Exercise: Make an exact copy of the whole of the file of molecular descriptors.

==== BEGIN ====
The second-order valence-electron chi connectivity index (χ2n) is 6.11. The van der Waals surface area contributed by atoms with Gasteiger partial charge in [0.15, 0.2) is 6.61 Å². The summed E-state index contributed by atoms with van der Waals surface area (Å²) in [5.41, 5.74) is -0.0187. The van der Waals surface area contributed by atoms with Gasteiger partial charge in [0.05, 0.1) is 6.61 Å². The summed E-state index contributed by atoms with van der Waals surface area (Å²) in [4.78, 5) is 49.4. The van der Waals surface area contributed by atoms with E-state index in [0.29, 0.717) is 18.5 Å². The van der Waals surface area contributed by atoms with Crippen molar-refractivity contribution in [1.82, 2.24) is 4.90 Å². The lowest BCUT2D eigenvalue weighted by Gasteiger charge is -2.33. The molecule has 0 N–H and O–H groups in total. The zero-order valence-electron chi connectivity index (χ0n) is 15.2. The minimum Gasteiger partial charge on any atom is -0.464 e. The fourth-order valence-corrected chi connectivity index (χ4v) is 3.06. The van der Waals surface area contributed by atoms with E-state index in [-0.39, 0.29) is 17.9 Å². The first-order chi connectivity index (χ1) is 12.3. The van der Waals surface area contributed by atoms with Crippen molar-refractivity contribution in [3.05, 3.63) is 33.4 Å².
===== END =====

The second-order valence-electron chi connectivity index (χ2n) is 6.11. The van der Waals surface area contributed by atoms with Gasteiger partial charge in [0.15, 0.2) is 6.61 Å². The summed E-state index contributed by atoms with van der Waals surface area (Å²) in [5.41, 5.74) is -0.0187. The van der Waals surface area contributed by atoms with Gasteiger partial charge in [0.05, 0.1) is 6.61 Å². The summed E-state index contributed by atoms with van der Waals surface area (Å²) in [4.78, 5) is 49.4. The van der Waals surface area contributed by atoms with E-state index in [0.29, 0.717) is 18.5 Å². The van der Waals surface area contributed by atoms with Crippen molar-refractivity contribution in [1.82, 2.24) is 4.90 Å². The lowest BCUT2D eigenvalue weighted by Gasteiger charge is -2.33. The molecule has 0 N–H and O–H groups in total. The zero-order valence-electron chi connectivity index (χ0n) is 15.2. The minimum Gasteiger partial charge on any atom is -0.464 e. The fourth-order valence-corrected chi connectivity index (χ4v) is 3.06. The van der Waals surface area contributed by atoms with E-state index in [-0.39, 0.29) is 17.9 Å². The first-order chi connectivity index (χ1) is 12.3. The van der Waals surface area contributed by atoms with Crippen molar-refractivity contribution in [3.05, 3.63) is 33.4 Å².